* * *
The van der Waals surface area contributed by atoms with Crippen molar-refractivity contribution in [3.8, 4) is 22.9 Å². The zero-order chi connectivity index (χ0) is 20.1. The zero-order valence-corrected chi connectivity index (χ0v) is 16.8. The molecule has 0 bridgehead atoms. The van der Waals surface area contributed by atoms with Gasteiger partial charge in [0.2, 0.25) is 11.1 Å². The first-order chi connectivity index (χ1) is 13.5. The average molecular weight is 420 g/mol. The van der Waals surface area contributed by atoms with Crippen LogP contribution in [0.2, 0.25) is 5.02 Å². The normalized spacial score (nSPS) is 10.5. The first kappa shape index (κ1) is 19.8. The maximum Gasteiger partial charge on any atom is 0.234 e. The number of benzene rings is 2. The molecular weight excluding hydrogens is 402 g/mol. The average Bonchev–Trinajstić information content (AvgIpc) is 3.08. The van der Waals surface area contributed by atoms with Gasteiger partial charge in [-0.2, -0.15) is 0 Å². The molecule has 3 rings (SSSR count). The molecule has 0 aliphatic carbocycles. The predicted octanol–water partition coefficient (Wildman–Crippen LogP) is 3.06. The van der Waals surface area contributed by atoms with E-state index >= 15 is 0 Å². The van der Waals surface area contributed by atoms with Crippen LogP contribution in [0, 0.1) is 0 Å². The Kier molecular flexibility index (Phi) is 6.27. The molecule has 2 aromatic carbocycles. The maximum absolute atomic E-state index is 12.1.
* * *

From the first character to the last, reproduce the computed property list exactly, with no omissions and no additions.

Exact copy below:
The van der Waals surface area contributed by atoms with Crippen molar-refractivity contribution in [3.8, 4) is 22.9 Å². The zero-order chi connectivity index (χ0) is 20.1. The zero-order valence-corrected chi connectivity index (χ0v) is 16.8. The molecule has 0 bridgehead atoms. The van der Waals surface area contributed by atoms with Gasteiger partial charge in [0.2, 0.25) is 11.1 Å². The first-order chi connectivity index (χ1) is 13.5. The average molecular weight is 420 g/mol. The van der Waals surface area contributed by atoms with Crippen LogP contribution in [0.2, 0.25) is 5.02 Å². The normalized spacial score (nSPS) is 10.5. The first kappa shape index (κ1) is 19.8. The maximum Gasteiger partial charge on any atom is 0.234 e. The number of benzene rings is 2. The molecular weight excluding hydrogens is 402 g/mol. The average Bonchev–Trinajstić information content (AvgIpc) is 3.08. The van der Waals surface area contributed by atoms with Gasteiger partial charge in [-0.2, -0.15) is 0 Å². The molecule has 3 rings (SSSR count). The molecule has 0 aliphatic carbocycles. The predicted octanol–water partition coefficient (Wildman–Crippen LogP) is 3.06. The van der Waals surface area contributed by atoms with E-state index >= 15 is 0 Å². The van der Waals surface area contributed by atoms with Crippen LogP contribution in [0, 0.1) is 0 Å². The Kier molecular flexibility index (Phi) is 6.27. The molecule has 2 aromatic carbocycles. The maximum absolute atomic E-state index is 12.1.